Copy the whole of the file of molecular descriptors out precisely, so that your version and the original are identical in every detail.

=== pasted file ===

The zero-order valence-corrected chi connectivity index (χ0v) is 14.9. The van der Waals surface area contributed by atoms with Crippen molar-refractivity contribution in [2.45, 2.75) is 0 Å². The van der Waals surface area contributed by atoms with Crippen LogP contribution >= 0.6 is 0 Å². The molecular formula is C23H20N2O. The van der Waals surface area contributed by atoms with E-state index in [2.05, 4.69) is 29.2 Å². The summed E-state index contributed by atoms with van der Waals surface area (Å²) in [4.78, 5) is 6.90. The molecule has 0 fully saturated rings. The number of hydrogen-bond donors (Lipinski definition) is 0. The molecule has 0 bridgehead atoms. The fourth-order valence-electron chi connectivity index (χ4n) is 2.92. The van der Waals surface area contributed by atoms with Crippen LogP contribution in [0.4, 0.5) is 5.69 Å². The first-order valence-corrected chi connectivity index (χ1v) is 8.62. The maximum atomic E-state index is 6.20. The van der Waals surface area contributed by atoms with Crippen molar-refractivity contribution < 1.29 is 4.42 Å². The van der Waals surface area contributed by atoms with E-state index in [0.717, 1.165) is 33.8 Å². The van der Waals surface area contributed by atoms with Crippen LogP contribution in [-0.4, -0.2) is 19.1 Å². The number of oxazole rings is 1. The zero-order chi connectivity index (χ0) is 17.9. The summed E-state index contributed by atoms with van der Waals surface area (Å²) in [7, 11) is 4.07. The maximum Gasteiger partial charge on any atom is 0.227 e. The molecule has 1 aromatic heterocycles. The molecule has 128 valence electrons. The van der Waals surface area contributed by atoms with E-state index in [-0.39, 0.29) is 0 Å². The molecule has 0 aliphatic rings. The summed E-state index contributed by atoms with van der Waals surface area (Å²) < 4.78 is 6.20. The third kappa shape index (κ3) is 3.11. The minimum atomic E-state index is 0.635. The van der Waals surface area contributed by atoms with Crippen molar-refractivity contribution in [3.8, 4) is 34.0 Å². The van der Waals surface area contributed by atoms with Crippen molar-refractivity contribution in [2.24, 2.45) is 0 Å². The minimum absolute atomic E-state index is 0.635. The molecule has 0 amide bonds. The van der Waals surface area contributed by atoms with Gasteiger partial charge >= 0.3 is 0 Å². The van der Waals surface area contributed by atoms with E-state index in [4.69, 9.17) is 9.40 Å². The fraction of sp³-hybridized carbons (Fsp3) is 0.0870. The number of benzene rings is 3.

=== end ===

The zero-order valence-corrected chi connectivity index (χ0v) is 14.9. The van der Waals surface area contributed by atoms with Crippen molar-refractivity contribution in [2.45, 2.75) is 0 Å². The van der Waals surface area contributed by atoms with Crippen LogP contribution >= 0.6 is 0 Å². The molecular formula is C23H20N2O. The van der Waals surface area contributed by atoms with E-state index in [2.05, 4.69) is 29.2 Å². The summed E-state index contributed by atoms with van der Waals surface area (Å²) in [4.78, 5) is 6.90. The molecule has 0 fully saturated rings. The number of hydrogen-bond donors (Lipinski definition) is 0. The molecule has 0 bridgehead atoms. The fourth-order valence-electron chi connectivity index (χ4n) is 2.92. The van der Waals surface area contributed by atoms with Crippen LogP contribution in [0.4, 0.5) is 5.69 Å². The first-order valence-corrected chi connectivity index (χ1v) is 8.62. The maximum atomic E-state index is 6.20. The van der Waals surface area contributed by atoms with Crippen molar-refractivity contribution < 1.29 is 4.42 Å². The van der Waals surface area contributed by atoms with E-state index in [0.717, 1.165) is 33.8 Å². The van der Waals surface area contributed by atoms with Crippen LogP contribution in [-0.4, -0.2) is 19.1 Å². The number of oxazole rings is 1. The zero-order chi connectivity index (χ0) is 17.9. The summed E-state index contributed by atoms with van der Waals surface area (Å²) in [7, 11) is 4.07. The maximum Gasteiger partial charge on any atom is 0.227 e. The molecule has 1 aromatic heterocycles. The molecule has 128 valence electrons. The van der Waals surface area contributed by atoms with E-state index in [-0.39, 0.29) is 0 Å². The molecule has 0 aliphatic rings. The summed E-state index contributed by atoms with van der Waals surface area (Å²) < 4.78 is 6.20. The third kappa shape index (κ3) is 3.11. The minimum atomic E-state index is 0.635. The van der Waals surface area contributed by atoms with Crippen molar-refractivity contribution in [3.8, 4) is 34.0 Å². The van der Waals surface area contributed by atoms with Crippen molar-refractivity contribution in [2.24, 2.45) is 0 Å². The minimum absolute atomic E-state index is 0.635. The molecule has 0 amide bonds. The van der Waals surface area contributed by atoms with Gasteiger partial charge >= 0.3 is 0 Å². The van der Waals surface area contributed by atoms with E-state index in [4.69, 9.17) is 9.40 Å². The fraction of sp³-hybridized carbons (Fsp3) is 0.0870. The number of benzene rings is 3.